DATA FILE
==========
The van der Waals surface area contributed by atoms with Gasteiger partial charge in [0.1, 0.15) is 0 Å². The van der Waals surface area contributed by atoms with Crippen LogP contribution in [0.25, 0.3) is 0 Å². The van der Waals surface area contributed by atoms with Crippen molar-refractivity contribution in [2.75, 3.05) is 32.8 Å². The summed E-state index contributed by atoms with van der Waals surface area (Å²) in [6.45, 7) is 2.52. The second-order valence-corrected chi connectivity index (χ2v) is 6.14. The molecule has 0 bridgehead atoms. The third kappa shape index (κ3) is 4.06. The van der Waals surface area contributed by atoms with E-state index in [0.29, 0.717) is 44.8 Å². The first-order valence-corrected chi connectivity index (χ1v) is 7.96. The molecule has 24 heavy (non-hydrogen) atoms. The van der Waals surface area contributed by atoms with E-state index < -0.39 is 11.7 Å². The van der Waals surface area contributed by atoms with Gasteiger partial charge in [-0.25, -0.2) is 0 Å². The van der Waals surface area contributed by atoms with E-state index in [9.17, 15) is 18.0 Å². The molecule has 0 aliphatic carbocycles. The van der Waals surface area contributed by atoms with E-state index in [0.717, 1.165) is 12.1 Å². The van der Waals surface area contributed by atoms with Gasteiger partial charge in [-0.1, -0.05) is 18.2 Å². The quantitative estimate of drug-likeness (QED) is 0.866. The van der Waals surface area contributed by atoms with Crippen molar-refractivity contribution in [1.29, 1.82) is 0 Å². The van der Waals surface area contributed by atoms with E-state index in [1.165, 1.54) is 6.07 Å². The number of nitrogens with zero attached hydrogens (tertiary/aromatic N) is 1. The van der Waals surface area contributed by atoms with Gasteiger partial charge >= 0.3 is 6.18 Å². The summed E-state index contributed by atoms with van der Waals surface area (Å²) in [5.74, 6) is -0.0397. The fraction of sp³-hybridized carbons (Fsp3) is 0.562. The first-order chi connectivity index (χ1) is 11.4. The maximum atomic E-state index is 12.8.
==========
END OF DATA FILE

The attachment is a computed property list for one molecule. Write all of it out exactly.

The van der Waals surface area contributed by atoms with Gasteiger partial charge in [0.1, 0.15) is 0 Å². The van der Waals surface area contributed by atoms with Crippen LogP contribution in [0.25, 0.3) is 0 Å². The van der Waals surface area contributed by atoms with Crippen molar-refractivity contribution in [2.75, 3.05) is 32.8 Å². The summed E-state index contributed by atoms with van der Waals surface area (Å²) in [6.45, 7) is 2.52. The second-order valence-corrected chi connectivity index (χ2v) is 6.14. The molecule has 0 bridgehead atoms. The third kappa shape index (κ3) is 4.06. The van der Waals surface area contributed by atoms with E-state index in [0.29, 0.717) is 44.8 Å². The first-order valence-corrected chi connectivity index (χ1v) is 7.96. The molecule has 24 heavy (non-hydrogen) atoms. The van der Waals surface area contributed by atoms with E-state index < -0.39 is 11.7 Å². The van der Waals surface area contributed by atoms with Gasteiger partial charge in [-0.25, -0.2) is 0 Å². The van der Waals surface area contributed by atoms with E-state index in [9.17, 15) is 18.0 Å². The molecule has 0 aliphatic carbocycles. The van der Waals surface area contributed by atoms with E-state index in [0.717, 1.165) is 12.1 Å². The van der Waals surface area contributed by atoms with Gasteiger partial charge in [-0.1, -0.05) is 18.2 Å². The quantitative estimate of drug-likeness (QED) is 0.866. The van der Waals surface area contributed by atoms with Crippen molar-refractivity contribution in [1.29, 1.82) is 0 Å². The van der Waals surface area contributed by atoms with E-state index in [1.165, 1.54) is 6.07 Å². The number of nitrogens with zero attached hydrogens (tertiary/aromatic N) is 1. The van der Waals surface area contributed by atoms with Gasteiger partial charge >= 0.3 is 6.18 Å². The summed E-state index contributed by atoms with van der Waals surface area (Å²) in [5.74, 6) is -0.0397. The fraction of sp³-hybridized carbons (Fsp3) is 0.562. The first-order chi connectivity index (χ1) is 11.4. The maximum atomic E-state index is 12.8.